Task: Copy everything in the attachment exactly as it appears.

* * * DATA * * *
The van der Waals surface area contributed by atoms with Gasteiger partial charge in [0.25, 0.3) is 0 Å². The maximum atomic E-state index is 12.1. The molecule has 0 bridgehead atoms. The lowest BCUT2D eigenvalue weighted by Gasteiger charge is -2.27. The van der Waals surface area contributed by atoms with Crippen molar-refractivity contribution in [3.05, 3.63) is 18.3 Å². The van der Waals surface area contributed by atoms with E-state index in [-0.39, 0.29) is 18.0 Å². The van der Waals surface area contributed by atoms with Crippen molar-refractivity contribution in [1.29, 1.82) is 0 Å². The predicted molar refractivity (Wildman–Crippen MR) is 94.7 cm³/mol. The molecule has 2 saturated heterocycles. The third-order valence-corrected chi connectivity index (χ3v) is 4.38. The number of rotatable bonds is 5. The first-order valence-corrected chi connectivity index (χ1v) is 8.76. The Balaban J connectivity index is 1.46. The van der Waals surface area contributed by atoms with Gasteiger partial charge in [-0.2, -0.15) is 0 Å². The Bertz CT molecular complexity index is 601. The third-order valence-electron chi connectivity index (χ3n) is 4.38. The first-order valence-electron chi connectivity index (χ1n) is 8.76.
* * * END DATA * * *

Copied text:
The van der Waals surface area contributed by atoms with Gasteiger partial charge in [0.25, 0.3) is 0 Å². The maximum atomic E-state index is 12.1. The molecule has 0 bridgehead atoms. The lowest BCUT2D eigenvalue weighted by Gasteiger charge is -2.27. The van der Waals surface area contributed by atoms with Crippen molar-refractivity contribution in [3.05, 3.63) is 18.3 Å². The van der Waals surface area contributed by atoms with E-state index in [-0.39, 0.29) is 18.0 Å². The van der Waals surface area contributed by atoms with Crippen molar-refractivity contribution in [1.29, 1.82) is 0 Å². The predicted molar refractivity (Wildman–Crippen MR) is 94.7 cm³/mol. The molecule has 2 saturated heterocycles. The third-order valence-corrected chi connectivity index (χ3v) is 4.38. The number of rotatable bonds is 5. The first-order valence-corrected chi connectivity index (χ1v) is 8.76. The Balaban J connectivity index is 1.46. The van der Waals surface area contributed by atoms with Gasteiger partial charge in [-0.2, -0.15) is 0 Å². The Bertz CT molecular complexity index is 601. The third-order valence-electron chi connectivity index (χ3n) is 4.38. The first-order valence-electron chi connectivity index (χ1n) is 8.76.